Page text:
The results shown in Fig. 5 led to the question whether assay accuracy could be further improved by the use of an additional spike level. The benefit of measuring two internal spike levels per sample is exemplified in Fig. 6. Using two spikes, the deviation was reduced to 45 % in respect to the uncorrected values. However, in case of the synthetic medium the relative deviations of the uncorrected protein quantification declined over time in contrast to the trajectory of the deviations for one spike level. This may be attributed to the generally low protein concentrations for the strain grown in synthetic medium. Especially samples B and C displayed protein concentrations close to the limit of detection of the BCA assay.

The overestimation of protein content for the corrected values can presumably be attributed to dilution effects, which may in this case be more severe owing to the genuinely higher protein concentrations in complex medium. In comparison to one spike level, the dynamic range of the assay did not allow the measurement of the native sample and the two different spike levels within one dilution. Two spikes yielded a variance of deviation not significantly smaller [p(F) = 0.207] than for one spike. Concluding, the use of two spike levels does not lead to any significant improvements in terms of measurement accuracy.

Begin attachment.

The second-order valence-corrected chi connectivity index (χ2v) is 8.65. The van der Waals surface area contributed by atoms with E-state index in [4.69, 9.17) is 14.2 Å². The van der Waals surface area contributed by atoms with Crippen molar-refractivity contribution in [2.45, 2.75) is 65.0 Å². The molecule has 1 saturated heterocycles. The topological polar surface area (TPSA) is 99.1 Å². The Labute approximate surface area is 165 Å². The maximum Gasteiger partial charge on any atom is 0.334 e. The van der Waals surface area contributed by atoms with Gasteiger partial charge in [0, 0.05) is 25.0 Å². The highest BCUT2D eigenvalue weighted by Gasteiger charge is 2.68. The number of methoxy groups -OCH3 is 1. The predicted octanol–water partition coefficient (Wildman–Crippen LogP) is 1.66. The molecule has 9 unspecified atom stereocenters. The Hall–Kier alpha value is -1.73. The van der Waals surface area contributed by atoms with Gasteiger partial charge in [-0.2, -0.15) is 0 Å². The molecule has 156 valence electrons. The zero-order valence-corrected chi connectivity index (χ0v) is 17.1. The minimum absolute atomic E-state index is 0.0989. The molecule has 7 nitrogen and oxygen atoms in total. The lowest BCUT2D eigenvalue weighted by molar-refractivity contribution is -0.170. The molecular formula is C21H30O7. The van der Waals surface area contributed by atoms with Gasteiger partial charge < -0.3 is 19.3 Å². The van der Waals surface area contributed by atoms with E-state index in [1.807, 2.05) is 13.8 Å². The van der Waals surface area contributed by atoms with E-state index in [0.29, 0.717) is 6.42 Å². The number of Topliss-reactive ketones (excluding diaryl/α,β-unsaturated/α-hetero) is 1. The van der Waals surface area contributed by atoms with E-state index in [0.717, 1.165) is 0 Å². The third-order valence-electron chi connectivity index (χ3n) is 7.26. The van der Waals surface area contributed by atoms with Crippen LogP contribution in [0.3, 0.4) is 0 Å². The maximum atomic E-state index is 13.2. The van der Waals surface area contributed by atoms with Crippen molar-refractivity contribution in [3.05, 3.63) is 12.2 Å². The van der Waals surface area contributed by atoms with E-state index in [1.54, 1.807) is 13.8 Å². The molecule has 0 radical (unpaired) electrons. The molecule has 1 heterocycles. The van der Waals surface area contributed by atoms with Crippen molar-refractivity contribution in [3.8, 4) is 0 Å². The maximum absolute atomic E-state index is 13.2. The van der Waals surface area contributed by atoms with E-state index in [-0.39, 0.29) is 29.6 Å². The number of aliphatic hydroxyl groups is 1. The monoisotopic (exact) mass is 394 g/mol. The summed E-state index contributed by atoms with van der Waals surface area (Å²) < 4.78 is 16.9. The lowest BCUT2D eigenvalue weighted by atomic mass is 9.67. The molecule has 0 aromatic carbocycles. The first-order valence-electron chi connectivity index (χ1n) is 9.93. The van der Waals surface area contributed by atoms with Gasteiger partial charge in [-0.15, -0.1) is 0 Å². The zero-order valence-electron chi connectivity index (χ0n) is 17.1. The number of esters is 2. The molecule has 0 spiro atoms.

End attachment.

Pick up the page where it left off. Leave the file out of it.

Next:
Far too often, a widely used standard procedure like the BCA or Bradford assay is adopted in the erroneous assumption that straightforward method transfer between different applications is possible. Bioprocess samples are especially challenging in this regard. Routine biotechnological monitoring strategies typically cover a time series analysis of multiple consecutive samples over the duration of the process. A plethora of uptake and secretion and release processes related to metabolic turnover, as well as time-dependent cellular lysis can lead to substantial, yet gradually evolving changes in the chemical composition of the culture supernatant. If one or several of the changing factors happen(s) to have an impact on measurement accuracy, this biasing effect(s) too will evolve gradually without brisk steps being visible in the signal-over-time-curve. Many researchers tend to focus on the smoothness of measurement values over time as a primary indicator for data quality and hence will fail to detect such errors. The required, thorough method qualification is frequently omitted for sake of time, regardless of the important role of total protein determination in bioprocess engineering. Total protein often serves as the key variable to conclude on culture physiology, and critical decisions in process development as well as strain screening are based on the protein data. In at-line process monitoring, the determination of the ideal point of harvest or detection of unintended cell lysis events rely on a robust method for protein quantification.